And Then There Were None

by: Agatha Christie

Judge Wargrave Quotes

Quotes Judge Wargrave Quotes
Judge Wargrave cast his back in his mind to remember when exactly he had last seen Lady Constance Culmington. It must be seven—no, eight years ago. She had been going to Italy to bask in the sun and be at one with nature and the contadini…. Constance Culmington, he reflected to himself, was exactly the sort of woman who would buy an island and surround herself with mystery! Nodding his head in gentle approval of his logic, Mr. Justice Wargrave allowed his head to nod….

The narrator introduces Judge Wargrave while he sits on the train riding toward the island and looking at his invitation, purportedly sent by an old friend. While he seems to be trying to explain to himself the mystery of who owns the island, in fact—readers learn at the end—he created this letter himself and the “logic” of the invitation gives him a plausible cover story for why he, like the other guests, arrives at the island.

Where had he seen that frog-like face, that tortoise-like neck, that hunched up attitude—yes and those pale shrewd little eyes? Of course—old Wargrave. He’d given evidence once before him. Always looked half asleep, but was shrewd as could be when it came to a point of law. Had great power with a jury—it was said he could make their minds up for them any day of the week. He’d got one or two unlikely convictions out of them. A hanging judge, some people said.

Armstrong provides his point of view of Wargrave that reflects a bit of history between the two characters. Armstrong’s impressions paint a portrait of Wargrave as persuasive, strategically subversive, and willing to dispense the ultimate punishment. Readers also get a hint that Wargrave might have convinced a jury to convict unjustly—an idea later supported by the recording the guests hear.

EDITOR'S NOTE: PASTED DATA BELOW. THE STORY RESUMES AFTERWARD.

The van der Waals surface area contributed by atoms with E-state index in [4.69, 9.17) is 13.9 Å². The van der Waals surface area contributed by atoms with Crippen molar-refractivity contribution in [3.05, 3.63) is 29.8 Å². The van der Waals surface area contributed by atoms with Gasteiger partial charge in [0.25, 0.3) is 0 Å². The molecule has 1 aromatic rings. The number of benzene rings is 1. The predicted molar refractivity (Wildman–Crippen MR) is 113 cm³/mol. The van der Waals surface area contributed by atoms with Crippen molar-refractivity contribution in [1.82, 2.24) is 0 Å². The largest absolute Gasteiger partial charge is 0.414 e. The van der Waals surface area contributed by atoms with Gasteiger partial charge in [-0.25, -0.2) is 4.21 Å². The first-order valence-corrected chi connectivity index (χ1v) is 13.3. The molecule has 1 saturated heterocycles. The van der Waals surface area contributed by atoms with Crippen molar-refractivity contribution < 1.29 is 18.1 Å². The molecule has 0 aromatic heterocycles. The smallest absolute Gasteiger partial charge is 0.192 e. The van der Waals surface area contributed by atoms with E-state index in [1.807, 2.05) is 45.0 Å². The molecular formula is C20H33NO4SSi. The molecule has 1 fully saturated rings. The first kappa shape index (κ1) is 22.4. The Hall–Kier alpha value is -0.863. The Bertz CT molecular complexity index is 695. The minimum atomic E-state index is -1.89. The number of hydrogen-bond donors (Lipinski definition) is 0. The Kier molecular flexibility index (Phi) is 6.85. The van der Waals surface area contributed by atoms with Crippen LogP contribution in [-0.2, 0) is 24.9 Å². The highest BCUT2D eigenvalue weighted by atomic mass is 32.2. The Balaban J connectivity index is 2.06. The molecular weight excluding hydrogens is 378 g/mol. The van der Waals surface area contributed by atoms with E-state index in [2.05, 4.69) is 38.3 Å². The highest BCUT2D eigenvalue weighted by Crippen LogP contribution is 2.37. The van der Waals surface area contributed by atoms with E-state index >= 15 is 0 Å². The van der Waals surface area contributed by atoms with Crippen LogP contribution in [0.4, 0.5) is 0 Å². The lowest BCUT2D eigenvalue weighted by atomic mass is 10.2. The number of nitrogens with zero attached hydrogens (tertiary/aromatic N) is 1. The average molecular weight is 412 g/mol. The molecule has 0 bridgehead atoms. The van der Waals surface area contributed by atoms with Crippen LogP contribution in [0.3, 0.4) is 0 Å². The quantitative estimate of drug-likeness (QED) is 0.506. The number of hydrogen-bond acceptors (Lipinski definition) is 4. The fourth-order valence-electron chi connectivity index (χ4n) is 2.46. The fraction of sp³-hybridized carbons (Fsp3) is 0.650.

Only Mr. Justice Wargrave and Miss Brent seemed comparatively unmoved…. The judge sat in his habitual pose, his head sunk down into his neck. With one hand he gently scratched his ear. Only his eyes were active, darting round and round the room, puzzled, alert with intelligence.

After the guests listen to a recording accusing each of murder, their reactions vary. Readers note that Wargrave appears unmoved but interested, which could stem from his personality, as one who observes far more than he acts. Or, like Miss Brent, he does not consider himself guilty of any crime. Readers do not understand at this time, however, that Wargrave himself produced the recording.

He’d enjoyed that case! Matthews’ final speech had been first-class. Llewellym, coming after it, had failed to remove the good impression that the defending counsel had made. And then had come his own summing-up…. Carefully, Mr. Justice Wargrave removed his false teeth and dropped them into a glass of water. The shrunken lips fell in. It was a cruel mouth now, cruel and predatory. Hooding his eyes, the judge smiled to himself. He’d cooked Seton’s goose all right!